The Pioneer | 1911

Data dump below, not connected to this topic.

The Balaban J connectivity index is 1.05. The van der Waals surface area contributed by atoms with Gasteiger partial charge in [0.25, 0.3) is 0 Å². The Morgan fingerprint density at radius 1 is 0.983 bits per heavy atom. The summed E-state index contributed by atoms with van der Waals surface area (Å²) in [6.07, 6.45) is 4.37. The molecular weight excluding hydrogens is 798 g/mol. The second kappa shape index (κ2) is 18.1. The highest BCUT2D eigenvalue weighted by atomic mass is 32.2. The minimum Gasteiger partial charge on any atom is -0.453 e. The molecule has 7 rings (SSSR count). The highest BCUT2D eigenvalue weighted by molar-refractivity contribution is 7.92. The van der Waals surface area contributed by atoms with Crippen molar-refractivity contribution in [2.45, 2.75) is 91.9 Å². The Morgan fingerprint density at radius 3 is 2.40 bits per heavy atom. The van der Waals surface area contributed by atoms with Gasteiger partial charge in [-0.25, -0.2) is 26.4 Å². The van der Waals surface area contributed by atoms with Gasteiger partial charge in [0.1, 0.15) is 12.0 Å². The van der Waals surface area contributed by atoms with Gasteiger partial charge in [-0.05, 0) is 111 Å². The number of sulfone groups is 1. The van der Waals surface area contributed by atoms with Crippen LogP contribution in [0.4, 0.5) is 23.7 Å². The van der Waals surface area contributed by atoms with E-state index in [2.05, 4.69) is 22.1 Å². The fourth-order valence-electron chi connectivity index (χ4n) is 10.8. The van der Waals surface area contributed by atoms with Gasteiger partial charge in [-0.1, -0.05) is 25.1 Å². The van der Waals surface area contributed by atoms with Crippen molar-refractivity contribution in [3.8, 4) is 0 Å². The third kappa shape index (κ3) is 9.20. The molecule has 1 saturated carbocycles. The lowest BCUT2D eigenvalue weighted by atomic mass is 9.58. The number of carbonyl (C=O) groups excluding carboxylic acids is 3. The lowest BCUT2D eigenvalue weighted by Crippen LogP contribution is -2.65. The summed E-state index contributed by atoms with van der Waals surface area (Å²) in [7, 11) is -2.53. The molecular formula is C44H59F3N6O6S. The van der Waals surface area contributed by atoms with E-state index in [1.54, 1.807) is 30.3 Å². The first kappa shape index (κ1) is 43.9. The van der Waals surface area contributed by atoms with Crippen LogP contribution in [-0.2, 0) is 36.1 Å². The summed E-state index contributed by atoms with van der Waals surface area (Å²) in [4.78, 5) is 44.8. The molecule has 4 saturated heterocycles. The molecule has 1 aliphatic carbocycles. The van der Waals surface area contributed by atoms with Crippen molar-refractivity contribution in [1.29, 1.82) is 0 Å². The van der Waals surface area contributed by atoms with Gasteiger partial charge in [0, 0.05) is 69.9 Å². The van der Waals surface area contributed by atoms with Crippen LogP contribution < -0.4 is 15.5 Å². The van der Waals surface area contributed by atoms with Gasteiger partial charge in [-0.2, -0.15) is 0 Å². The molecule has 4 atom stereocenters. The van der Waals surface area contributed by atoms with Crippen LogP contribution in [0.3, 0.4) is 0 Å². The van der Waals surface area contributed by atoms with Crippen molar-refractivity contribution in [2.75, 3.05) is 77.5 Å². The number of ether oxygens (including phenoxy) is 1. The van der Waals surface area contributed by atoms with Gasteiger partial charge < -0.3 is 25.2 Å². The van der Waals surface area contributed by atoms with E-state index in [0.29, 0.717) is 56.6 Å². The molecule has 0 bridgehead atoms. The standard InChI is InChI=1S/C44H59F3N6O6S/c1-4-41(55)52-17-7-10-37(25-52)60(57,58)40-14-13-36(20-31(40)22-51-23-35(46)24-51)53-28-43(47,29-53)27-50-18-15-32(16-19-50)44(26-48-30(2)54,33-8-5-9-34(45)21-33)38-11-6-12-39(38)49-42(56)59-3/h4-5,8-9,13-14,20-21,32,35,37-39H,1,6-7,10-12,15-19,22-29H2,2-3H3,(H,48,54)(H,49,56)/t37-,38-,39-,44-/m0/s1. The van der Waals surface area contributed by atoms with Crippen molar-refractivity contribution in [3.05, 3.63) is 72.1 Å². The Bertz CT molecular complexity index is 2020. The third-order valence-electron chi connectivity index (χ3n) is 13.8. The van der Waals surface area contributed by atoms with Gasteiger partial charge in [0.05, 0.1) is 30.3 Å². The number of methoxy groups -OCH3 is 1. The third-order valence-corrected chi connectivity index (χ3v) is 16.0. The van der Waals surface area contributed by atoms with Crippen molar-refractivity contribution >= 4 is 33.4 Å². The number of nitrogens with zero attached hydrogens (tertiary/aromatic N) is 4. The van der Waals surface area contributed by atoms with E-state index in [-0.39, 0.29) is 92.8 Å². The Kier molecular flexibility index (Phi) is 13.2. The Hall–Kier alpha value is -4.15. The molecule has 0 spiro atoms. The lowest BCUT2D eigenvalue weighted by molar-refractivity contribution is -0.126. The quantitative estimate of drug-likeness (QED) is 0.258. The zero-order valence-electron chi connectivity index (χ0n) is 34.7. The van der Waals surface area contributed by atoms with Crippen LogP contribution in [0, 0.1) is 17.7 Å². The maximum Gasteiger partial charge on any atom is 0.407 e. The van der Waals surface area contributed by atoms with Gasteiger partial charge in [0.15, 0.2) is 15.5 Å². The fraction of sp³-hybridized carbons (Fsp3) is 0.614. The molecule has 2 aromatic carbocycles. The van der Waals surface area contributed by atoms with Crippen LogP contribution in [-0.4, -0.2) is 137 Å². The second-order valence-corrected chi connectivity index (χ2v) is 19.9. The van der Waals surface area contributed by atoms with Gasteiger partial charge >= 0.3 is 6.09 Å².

The initial sketch of this work was created in 1902, and shows a man digging a path through rough terrain. On the sketch Jónsson wrote the words Vegabrjótur which translate as road-breaker. Five years later he revisited the work through another related sketch, but titled this one Banebryderen (The Pioneer). The drawings may be interpreted within the contemporary discourse of freedom in the making of art. Turning to nature, Jónsson uses stone as a symbol of past thought, with the creative power of man being the only thing that can affect it. In this relief, which he sculpted in 1911, the form and structure is much clear. The work was presented with the monument to the fighter of Independence, Jón Sigurðsson. In place of the mounds of earth the man is struggling his way through high basalt columns.  The work takes the form of a trapeze because of the form of the base of the Jón Sigurðsson monument. It also controls the structure of the work, where the highest columns are in the middle. In the front the giant man moves them so that the smaller group of people from all sections of the community can follow him through it.